An Oberlin Yankee In King Alfred's Court

Can an Obie well versed in the egalitarian ethos of learning and labor find happiness in the ancient halls once trod by Percy Bysshe Shelley, Oscar Wilde, and Margaret Thatcher? The answer is yes, if the traditions and myths are taken with a pinch of salt and a sense of humor.

By Michael Kimmage '95

My first day at Oxford yielded the year's best anecdote. Two students, clad in blazers and what I remember as bowler hats, were greeting each other after the summer vacation.

"How are you, Nigel," one asked the other.

"Oh, I'm disgustingly well," replied Nigel, with great emphasis on the word disgustingly.

Perhaps it is more an image than an anecdote. Nevertheless, it is an image that could never be associated with Oberlin.

Oxford and Oberlin do share a love of learning, but beyond that they are almost antithetical as institutions. Though Oxford is no longer the haven for the upper class that it was in the past, to any right-thinking Oberlin student or alum it could only seem a rather decadent place.

Oxford cherishes formality. Before arriving, I was informed that I had to own a black gown (academic robe), black motor-board hat, black suit, black shoes, black socks, white shirt, and white bow-tie, if I hoped to matriculate. (Female students must purchase a similar uniform, although in place of a bow-tie, they wear an apparatus that looks to me like a cotton bolo tie.) The matriculation ceremony lasted for only a few dull hours while the chancellor of the university struggled to refute the claim that Oxford is a dinosaur, only to conclude that dinosaurs are "tough beasts that lasted for thousands of years." Predictably, the suit and gown have come in handy ever since.

One needs a suit for the fancy dinners put on in the university's many ancient dining halls, where the ethos that prevails is not quite that of the co-ops. The fairly elaborate meals are preceded by sherry and concluded with port. Whether such affairs are civilized or not is debatable; they are certainly formal.

All dining halls contain a high table for faculty and regular tables for students. The suit alone is sufficient if one is dining with fellow students. But those invited to high table by the faculty must wear the suit as well as the gown.

The gown--modest for undergrads, slightly more elaborate for graduate students, and formidable for professors--is worn to all important events on the academic calendar. Among these are collections, written exams taken at the beginning of each term, the results of which do not affect a student's status. The exams keep students apprised of their progress. There are no grades at Oxford. I, an undergraduate, meet once a week with my professor--without gown. I write an essay that we discuss for about an hour. Apart from optional lectures, this is the whole of an Oxford education. Students are evaluated in collections, and the quality of their degrees depends entirely on two weeks of written exams taken at the end of their courses, to which they wear the entire black outfit.

"The chancellor of the university struggled to refute the claim that Oxford is a dinosaur, only to conclude that dinosaurs are 'tough beasts that lasted for thousands of years.'"

After the gradual English spring come the summer balls. Oberlin, whose sympathies lie with the Drag Ball, always seems a bit sheepish about its Talcott Formal, but Oxonians undertake their formals with the same intensity that Oberlinians do the Drag Ball. Oxford's balls are fairly conventional black-tie affairs, though a taste for extravagance has recently introduced some county-fair amenities--laser tag, bumper cars, and bucking broncos--into the evenings' entertainment.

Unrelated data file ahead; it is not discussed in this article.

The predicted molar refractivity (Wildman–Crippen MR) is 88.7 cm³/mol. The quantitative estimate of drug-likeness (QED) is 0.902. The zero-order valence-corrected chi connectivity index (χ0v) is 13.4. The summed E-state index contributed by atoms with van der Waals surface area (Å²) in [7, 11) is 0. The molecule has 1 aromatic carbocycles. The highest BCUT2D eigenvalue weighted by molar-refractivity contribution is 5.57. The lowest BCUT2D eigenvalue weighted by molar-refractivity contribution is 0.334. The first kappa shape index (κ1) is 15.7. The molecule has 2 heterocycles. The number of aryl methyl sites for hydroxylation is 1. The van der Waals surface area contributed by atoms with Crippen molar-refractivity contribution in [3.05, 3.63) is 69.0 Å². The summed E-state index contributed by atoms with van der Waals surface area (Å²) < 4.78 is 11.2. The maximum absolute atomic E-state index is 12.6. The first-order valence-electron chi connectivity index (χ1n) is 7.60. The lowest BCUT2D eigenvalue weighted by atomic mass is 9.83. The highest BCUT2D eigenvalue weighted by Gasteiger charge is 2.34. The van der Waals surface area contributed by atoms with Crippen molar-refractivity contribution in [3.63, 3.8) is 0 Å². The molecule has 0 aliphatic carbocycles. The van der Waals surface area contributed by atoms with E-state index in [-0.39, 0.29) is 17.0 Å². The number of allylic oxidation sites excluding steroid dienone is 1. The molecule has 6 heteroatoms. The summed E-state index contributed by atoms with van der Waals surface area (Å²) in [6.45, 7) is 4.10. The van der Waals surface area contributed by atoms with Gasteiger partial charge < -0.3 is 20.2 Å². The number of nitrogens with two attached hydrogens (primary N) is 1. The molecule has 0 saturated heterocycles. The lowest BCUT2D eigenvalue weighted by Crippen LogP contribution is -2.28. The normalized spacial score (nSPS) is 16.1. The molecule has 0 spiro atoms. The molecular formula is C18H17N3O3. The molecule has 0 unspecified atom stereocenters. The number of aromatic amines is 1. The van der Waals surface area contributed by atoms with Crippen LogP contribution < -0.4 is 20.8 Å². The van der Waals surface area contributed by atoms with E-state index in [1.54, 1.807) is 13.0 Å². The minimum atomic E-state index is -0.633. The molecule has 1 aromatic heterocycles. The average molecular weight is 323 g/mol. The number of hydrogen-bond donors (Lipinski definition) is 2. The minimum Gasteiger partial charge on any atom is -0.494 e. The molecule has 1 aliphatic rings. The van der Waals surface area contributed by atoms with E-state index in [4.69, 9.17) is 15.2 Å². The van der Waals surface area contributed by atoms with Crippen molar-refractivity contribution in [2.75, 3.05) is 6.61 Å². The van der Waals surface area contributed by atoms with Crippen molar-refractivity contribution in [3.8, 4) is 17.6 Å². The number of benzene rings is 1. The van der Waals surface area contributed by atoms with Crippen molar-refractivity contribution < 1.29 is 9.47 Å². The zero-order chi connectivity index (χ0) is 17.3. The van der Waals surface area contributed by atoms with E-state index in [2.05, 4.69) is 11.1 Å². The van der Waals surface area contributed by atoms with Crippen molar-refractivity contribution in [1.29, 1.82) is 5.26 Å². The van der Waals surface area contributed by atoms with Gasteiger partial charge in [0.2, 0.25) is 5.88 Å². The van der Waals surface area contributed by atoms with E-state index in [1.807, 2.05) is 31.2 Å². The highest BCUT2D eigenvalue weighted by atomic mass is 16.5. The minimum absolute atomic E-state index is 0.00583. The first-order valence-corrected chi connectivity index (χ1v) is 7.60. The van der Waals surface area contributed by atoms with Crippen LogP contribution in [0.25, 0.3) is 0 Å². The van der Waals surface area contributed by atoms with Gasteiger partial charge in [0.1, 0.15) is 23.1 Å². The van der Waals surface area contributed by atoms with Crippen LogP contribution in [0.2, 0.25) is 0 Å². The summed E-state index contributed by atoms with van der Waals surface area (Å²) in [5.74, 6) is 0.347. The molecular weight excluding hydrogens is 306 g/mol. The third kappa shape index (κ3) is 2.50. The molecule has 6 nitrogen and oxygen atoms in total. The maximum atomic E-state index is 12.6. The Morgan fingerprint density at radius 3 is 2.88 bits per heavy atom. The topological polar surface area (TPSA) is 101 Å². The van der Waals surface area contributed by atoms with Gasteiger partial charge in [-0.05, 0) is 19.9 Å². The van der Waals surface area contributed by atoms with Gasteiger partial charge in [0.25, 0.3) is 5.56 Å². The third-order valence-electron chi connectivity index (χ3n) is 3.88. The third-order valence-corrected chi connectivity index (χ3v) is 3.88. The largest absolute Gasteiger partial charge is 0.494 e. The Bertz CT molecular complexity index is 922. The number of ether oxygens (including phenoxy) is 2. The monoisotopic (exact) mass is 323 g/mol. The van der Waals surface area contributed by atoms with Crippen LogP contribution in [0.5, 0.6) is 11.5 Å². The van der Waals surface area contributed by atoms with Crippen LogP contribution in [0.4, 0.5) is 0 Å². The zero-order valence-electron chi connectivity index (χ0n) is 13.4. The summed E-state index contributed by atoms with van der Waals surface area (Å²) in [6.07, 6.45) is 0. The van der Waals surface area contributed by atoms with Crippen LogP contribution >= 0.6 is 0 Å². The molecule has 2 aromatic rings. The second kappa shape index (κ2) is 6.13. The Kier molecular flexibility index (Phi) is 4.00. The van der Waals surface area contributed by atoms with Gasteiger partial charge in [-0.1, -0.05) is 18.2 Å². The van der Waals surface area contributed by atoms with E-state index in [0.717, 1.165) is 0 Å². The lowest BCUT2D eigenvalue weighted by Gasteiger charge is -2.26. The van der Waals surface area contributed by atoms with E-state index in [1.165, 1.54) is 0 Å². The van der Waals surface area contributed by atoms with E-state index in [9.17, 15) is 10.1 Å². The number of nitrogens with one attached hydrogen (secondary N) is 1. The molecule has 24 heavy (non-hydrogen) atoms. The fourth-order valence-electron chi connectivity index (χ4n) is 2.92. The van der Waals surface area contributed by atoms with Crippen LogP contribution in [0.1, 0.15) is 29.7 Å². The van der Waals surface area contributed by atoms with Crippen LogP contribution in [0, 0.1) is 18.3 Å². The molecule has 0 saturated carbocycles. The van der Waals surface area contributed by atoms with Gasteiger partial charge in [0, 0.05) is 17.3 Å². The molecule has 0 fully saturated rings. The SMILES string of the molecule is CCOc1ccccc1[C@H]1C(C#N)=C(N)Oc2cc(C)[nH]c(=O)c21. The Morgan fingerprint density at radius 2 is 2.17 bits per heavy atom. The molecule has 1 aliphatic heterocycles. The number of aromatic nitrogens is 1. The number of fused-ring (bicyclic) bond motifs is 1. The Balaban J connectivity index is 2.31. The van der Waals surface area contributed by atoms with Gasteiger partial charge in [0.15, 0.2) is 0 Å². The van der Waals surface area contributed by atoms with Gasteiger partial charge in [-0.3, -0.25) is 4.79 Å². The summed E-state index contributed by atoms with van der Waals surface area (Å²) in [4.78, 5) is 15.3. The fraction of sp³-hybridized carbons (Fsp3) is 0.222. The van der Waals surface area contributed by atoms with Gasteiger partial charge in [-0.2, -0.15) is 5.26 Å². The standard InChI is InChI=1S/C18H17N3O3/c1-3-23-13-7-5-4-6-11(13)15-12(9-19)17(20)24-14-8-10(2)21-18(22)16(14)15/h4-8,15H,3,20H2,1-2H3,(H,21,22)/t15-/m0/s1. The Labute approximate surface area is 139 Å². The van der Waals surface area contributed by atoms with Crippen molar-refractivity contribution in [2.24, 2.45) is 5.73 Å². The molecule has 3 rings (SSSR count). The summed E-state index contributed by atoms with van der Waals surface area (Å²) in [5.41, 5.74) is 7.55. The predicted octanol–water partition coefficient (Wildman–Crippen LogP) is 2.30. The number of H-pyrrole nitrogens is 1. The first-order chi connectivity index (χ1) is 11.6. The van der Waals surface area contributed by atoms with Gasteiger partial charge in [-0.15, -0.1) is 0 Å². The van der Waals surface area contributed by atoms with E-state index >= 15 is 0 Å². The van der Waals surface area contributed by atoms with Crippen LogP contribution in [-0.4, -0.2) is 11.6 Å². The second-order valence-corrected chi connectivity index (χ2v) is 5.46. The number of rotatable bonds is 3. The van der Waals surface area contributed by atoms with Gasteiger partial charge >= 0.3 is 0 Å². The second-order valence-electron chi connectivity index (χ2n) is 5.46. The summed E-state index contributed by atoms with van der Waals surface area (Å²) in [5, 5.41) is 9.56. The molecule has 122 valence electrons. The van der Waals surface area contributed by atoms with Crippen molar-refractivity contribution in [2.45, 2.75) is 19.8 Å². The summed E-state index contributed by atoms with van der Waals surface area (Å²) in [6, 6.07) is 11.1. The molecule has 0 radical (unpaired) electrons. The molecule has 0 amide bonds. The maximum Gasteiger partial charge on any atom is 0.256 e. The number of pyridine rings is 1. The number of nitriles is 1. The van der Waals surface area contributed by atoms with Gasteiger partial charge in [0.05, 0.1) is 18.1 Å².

Lingering on the formality of social and academic life at Oxford may result in an inaccurate portrait. I have seen professors wear jeans with their gowns, and I have seen students take their final exams in leather suits (black, of course). Oxford is composed of over 30 small colleges in which students eat and drink, study and exercise. These colleges are autonomous and diverse, and only a few embrace tradition without some reservations.

Also, the intellectual life of the university is for the most part impervious to the elitism around it. After a year's work here, I can testify to the vitality and rigor of historical study at Oxford. The tutorial system, as it's called, is a dialogue and not a rehearsal of dogma, liberal or conservative. I have not found Oxford intellectually disappointing--even after Oberlin.

And yet the traditions and atmosphere of the university as conveyed to the rest of the world in literature and myth do relate to reality, at least as far as my experience has gone. Often, and ironically, the American Oxonians are the quickest to attach themselves to the ideals of Oxford gleaned from Waugh's famous novel, Brideshead Revisited. But even if the first few tastes of forbidden fruit are enticing, those of us who come here from liberal arts colleges tend to keep our distance. Obies make for skeptical Oxonians.

Michael Kimmage is a Marshall Scholar studying modern European history at University College, Oxford. Although the college for centuries claimed to have been founded by King Alfred in 873, it actually dates from about 1249, when William of Durham bequeathed funds to Oxford for the maintenance of poor theological students. Michael will graduate in 1997, after which he hopes to pursue a doctorate in American history.

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